Darin Schneider thought it was a perfect day for fishing on Maskenthine Lake near Stanton.
A phone call from his wife, a sudden ominous quiet and the appearance of rolling dark clouds changed all that.
"It was blue skies," Schneider said. "Then my wife called, and 10 seconds later, everything went quiet."
The Stanton resident was fishing Monday evening near a bridge at the lake, where he quickly took shelter.
As he wrapped his arms and legs around a steel beam, the tornado swept through the area.
"It picked up my lower torso when it came through," he said. "But I gripped my legs back to the beam and got my bearings."
Schneider was all alone on the lake, but he said it was a good thing no one else was with him and that he was close to shelter.
"I was scared as hell," he said. "But if I wasn't near the bridge, and I tried to make a mad dash for safety, I wouldn't have made it."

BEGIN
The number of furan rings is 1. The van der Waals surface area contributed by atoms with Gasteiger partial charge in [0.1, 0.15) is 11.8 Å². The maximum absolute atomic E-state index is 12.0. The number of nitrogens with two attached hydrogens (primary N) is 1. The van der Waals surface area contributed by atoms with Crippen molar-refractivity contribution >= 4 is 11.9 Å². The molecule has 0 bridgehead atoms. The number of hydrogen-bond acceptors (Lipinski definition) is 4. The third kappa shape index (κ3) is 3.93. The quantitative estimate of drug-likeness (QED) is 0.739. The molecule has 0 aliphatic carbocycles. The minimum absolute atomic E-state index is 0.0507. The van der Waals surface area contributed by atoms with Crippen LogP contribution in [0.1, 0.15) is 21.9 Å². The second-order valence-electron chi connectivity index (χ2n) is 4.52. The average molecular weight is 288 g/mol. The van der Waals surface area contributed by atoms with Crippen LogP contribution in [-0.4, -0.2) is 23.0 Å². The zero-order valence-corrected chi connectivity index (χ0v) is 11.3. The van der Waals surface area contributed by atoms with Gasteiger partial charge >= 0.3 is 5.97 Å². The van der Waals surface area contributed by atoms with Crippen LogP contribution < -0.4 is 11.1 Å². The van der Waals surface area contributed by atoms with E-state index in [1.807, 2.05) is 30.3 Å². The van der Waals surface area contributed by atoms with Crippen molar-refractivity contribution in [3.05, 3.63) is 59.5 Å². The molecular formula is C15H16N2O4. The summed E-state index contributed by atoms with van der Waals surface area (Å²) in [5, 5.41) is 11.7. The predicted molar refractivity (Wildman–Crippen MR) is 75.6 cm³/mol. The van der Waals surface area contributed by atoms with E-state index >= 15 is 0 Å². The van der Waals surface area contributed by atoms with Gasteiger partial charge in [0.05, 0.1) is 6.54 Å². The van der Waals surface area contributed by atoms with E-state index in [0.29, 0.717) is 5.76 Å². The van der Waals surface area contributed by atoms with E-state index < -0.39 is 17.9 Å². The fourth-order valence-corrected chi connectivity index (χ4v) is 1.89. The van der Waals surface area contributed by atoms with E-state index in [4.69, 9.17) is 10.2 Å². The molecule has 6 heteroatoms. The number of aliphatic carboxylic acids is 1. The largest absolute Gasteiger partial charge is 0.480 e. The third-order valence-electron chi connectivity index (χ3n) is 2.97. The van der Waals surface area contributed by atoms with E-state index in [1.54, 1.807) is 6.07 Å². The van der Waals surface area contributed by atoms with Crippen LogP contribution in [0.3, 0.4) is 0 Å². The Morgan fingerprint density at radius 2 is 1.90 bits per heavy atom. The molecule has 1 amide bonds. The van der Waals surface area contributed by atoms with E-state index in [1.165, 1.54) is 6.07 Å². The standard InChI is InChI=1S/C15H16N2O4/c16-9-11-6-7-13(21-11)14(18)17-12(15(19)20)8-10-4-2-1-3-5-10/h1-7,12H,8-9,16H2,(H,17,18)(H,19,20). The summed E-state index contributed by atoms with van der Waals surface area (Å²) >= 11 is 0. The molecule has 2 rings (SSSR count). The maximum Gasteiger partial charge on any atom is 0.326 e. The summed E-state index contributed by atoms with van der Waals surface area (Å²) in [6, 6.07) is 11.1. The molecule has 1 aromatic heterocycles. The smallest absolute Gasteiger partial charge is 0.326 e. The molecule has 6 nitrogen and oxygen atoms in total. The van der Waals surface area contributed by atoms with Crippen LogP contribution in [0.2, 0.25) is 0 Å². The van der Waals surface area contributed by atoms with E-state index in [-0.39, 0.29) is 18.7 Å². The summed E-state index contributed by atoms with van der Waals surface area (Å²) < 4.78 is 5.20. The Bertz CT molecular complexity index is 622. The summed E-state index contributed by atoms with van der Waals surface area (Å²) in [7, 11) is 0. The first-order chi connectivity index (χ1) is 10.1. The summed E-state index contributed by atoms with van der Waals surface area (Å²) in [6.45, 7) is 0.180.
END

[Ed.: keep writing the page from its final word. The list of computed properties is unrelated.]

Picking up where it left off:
Schneider said being inside of the tornado felt like forever. But 30 seconds later, it was gone.
He looked around and saw only the devastation that the tornado left in its path.
"I saw everything going up, trees, power lines," Schneider said. "It's all still sinking in."
Trees, power lines and houses along the west edge of Stanton also were knocked over or destroyed by the storm, said Todd Jochum of the Stanton Fire Department.
Jochum pulled his team together with the Norfolk Fire Division and surrounding communities to respond to rescue calls.
"We've been working this area, checking for damage and seeing what's going on," he said Monday evening. "It's pretty similar to last year in Wayne when communities everywhere came to help."
The tornado had two paths of destruction, he said. It hit first outside downtown Stanton. Downtown Pilger wasn't as lucky, though, and it was caught in the second path.
"Pilger is in bad shape, and it went right through the middle of town," Jochum said.
Once rescue calls from Stanton were taken care of, Jochum and his team shifted their focus to Pilger.